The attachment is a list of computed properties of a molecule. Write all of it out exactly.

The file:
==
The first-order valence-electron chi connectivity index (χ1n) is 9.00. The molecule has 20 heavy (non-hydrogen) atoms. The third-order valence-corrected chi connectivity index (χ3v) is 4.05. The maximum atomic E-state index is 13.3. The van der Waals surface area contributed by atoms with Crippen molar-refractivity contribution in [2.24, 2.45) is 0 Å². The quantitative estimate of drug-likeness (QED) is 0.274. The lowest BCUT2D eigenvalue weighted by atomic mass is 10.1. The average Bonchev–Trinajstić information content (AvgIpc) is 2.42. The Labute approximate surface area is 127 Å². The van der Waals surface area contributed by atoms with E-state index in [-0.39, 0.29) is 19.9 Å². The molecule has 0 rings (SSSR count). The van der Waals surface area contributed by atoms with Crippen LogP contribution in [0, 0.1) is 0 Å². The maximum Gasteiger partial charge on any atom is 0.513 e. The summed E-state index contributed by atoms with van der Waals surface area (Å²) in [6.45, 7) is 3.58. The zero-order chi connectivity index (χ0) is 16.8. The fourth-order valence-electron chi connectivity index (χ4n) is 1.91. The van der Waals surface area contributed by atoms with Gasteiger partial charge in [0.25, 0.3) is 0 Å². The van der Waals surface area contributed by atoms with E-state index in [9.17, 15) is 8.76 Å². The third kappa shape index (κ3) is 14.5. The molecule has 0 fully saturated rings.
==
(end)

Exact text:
The first-order valence-electron chi connectivity index (χ1n) is 9.00. The molecule has 20 heavy (non-hydrogen) atoms. The third-order valence-corrected chi connectivity index (χ3v) is 4.05. The maximum atomic E-state index is 13.3. The van der Waals surface area contributed by atoms with Crippen molar-refractivity contribution in [2.24, 2.45) is 0 Å². The quantitative estimate of drug-likeness (QED) is 0.274. The lowest BCUT2D eigenvalue weighted by atomic mass is 10.1. The average Bonchev–Trinajstić information content (AvgIpc) is 2.42. The Labute approximate surface area is 127 Å². The van der Waals surface area contributed by atoms with E-state index in [-0.39, 0.29) is 19.9 Å². The molecule has 0 rings (SSSR count). The van der Waals surface area contributed by atoms with Crippen LogP contribution in [0, 0.1) is 0 Å². The maximum Gasteiger partial charge on any atom is 0.513 e. The summed E-state index contributed by atoms with van der Waals surface area (Å²) in [6.45, 7) is 3.58. The zero-order chi connectivity index (χ0) is 16.8. The fourth-order valence-electron chi connectivity index (χ4n) is 1.91. The van der Waals surface area contributed by atoms with Gasteiger partial charge in [0.25, 0.3) is 0 Å². The van der Waals surface area contributed by atoms with E-state index in [9.17, 15) is 8.76 Å². The third kappa shape index (κ3) is 14.5. The molecule has 0 fully saturated rings.